It is an honor to be asked to stand-in as a groomsman, especially if he truly did admire and respect you. He is not a stranger to you, but a "frat brother." That should mean something. I would accept and say that it would be an honor to stand-in, period.

    Now, if it is out of state and would place an undue financial burden on you, then certainly that is a reason to decline, but decline in the same way that you were asked.
     


  12. Harold falcon

    Harold falcon Senior member

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    I think the true test of character is doing things that we sometimes would rather not do, but that are important to someone else. That he "always respected [you], looked up to [you], other nice complementary things" suggests you might have been an example to this guy back then without realizing it. How many times have we all seen, as an example, a teacher get nominated for some special award years later by a student she barely remembered, but nonetheless impacted profoundly. The truly selfless thing to do would be to honor his request and make what is a special day for him even more so.

    I know there are people I have not seen for years that I greatly admire that probably have no idea, and vice versa. I converse regularly with some of the guys from my former outfit that I served with in Iraq. They communicated up the lines to former commanders of mine that I had done well in my academic studies and was now transferring to a four year university. The commanding general of my unit learned of this and sent me, unsolicited, an amazing letter of recommendation. I had always believed I had served well, but somewhat quietly, and did not realize that my efforts had been noticed by someone of this caliber.

    It is an honor to be asked to stand-in as a groomsman, especially if he truly did admire and respect you. He is not a stranger to you, but a "frat brother." That should mean something. I would accept and say that it would be an honor to stand-in, period.

    Now, if it is out of state and would place an undue financial burden on you, then certainly that is a reason to decline, but decline in the same way that you were asked.


    Well put.
     


  13. unjung

    unjung Senior member

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    Ya, I kind of agree with this. I'd suck it up and do it. And who knows, maybe the stag'll be fun and the bridesmaids will be hot skanks.
    Unfortunately based on the bride, this is an utter impossibility. [​IMG]
    Is this out of town? Do you have to travel to the stag? I think it's much tougher to say no if it is reasonably close to where you live. If you have to travel for this, I think you are have an out but you are going to have to lie and say you have other commitments. Also, maybe you can just avoid the stag altogether.
    It's about two hours away. Not the end of the world. Thanks for the advice. I will give it the weekend to consider. I think it might be best just to do it.
     


  14. JayJay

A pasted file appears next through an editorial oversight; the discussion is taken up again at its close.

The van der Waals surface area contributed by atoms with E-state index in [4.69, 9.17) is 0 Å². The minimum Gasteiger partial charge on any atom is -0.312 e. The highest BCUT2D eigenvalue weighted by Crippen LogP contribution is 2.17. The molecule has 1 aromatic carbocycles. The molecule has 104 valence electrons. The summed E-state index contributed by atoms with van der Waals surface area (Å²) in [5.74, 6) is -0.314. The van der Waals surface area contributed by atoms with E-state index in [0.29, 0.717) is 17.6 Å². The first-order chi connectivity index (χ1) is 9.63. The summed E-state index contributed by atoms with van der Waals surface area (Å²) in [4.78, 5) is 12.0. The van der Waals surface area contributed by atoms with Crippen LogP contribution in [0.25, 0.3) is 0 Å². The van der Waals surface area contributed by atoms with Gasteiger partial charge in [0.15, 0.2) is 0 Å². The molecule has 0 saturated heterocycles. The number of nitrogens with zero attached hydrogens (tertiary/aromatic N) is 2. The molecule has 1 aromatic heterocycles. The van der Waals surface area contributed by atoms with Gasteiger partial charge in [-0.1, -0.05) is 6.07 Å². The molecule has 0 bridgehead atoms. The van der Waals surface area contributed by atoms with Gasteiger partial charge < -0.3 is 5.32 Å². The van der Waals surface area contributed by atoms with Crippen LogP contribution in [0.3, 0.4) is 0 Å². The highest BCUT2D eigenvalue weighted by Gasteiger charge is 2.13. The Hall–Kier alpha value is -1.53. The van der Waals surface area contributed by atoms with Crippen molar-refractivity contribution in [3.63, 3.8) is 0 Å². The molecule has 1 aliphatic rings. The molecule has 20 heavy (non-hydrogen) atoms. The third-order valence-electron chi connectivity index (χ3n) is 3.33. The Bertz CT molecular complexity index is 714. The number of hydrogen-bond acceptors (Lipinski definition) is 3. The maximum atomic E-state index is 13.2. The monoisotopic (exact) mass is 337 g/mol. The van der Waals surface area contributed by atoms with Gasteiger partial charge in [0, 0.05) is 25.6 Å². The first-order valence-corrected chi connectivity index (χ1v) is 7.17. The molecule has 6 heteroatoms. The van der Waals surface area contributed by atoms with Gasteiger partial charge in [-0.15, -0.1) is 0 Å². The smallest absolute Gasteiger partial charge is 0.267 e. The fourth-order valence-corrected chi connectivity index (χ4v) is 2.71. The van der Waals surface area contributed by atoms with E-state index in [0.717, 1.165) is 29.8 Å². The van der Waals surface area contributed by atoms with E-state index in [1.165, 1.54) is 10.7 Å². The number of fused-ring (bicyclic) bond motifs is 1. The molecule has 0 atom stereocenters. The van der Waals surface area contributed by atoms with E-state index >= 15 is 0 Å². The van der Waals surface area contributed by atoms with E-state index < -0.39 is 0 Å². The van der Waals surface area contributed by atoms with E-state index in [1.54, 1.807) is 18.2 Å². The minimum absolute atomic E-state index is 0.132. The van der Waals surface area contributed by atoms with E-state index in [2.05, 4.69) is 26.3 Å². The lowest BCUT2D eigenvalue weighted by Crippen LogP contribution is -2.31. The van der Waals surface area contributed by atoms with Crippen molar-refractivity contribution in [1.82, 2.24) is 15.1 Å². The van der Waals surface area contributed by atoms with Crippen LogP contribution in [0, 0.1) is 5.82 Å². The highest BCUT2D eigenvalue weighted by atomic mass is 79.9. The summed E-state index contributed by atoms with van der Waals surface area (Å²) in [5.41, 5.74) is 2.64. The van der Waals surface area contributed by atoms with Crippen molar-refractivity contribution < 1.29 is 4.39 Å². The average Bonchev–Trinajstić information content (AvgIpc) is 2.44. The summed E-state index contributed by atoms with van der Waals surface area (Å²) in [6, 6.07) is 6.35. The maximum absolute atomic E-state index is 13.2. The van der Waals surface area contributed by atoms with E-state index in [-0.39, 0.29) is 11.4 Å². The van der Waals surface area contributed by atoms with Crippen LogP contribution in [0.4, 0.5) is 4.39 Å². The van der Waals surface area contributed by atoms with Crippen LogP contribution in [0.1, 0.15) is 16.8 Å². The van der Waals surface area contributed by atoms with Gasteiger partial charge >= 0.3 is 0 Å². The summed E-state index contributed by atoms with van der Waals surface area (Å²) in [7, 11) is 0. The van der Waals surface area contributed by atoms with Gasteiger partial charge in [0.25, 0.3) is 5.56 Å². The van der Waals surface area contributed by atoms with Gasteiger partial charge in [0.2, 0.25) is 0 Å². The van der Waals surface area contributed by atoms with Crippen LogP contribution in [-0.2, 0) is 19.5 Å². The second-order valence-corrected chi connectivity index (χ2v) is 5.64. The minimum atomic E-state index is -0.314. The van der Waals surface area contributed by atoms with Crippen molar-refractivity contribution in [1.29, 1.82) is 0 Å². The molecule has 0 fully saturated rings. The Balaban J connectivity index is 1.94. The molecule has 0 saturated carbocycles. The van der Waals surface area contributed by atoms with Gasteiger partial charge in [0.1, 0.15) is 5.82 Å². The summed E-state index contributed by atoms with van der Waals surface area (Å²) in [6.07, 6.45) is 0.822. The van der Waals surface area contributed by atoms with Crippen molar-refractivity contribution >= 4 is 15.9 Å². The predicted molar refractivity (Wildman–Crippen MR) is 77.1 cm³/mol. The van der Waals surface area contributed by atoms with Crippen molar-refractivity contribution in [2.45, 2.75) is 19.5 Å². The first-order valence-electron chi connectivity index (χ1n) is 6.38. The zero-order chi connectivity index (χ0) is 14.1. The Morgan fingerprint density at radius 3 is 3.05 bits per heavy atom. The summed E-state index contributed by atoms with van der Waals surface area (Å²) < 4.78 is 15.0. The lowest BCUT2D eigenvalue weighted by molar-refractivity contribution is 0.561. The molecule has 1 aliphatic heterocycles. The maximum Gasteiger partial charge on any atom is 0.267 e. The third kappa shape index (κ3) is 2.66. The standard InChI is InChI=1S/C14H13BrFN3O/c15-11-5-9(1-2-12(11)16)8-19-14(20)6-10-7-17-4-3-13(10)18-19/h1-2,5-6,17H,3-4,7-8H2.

JayJay Senior member

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    I think it might be best just to do it.
    This was what I decided when I was faced with the same dilemma. As I mentioned, I didn't regret doing it, although in my case, I really didn't know either one of them that well at all. As I reflect upon it, I believe it was his mom who wanted me to do it. At the time I didn't have anything better to do and it wasn't a great expense. I wouldn't do it now, but it was okay back then.
     


  15. Saturdays

    Saturdays Senior member

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    I think the true test of character is doing things that we sometimes would rather not do, but that are important to someone else. That he "always respected [you], looked up to [you], other nice complementary things" suggests you might have been an example to this guy back then without realizing it. How many times have we all seen, as an example, a teacher get nominated for some special award years later by a student she barely remembered, but nonetheless impacted profoundly. The truly selfless thing to do would be to honor his request and make what is a special day for him even more so.

    I know there are people I have not seen for years that I greatly admire that probably have no idea, and vice versa. I converse regularly with some of the guys from my former outfit that I served with in Iraq. They communicated up the lines to former commanders of mine that I had done well in my academic studies and was now transferring to a four year university. The commanding general of my unit learned of this and sent me, unsolicited, an amazing letter of recommendation. I had always believed I had served well, but somewhat quietly, and did not realize that my efforts had been noticed by someone of this caliber.

    It is an honor to be asked to stand-in as a groomsman, especially if he truly did admire and respect you. He is not a stranger to you, but a "frat brother." That should mean something. I would accept and say that it would be an honor to stand-in, period.

    Now, if it is out of state and would place an undue financial burden on you, then certainly that is a reason to decline, but decline in the same way that you were asked.


    This is great advice!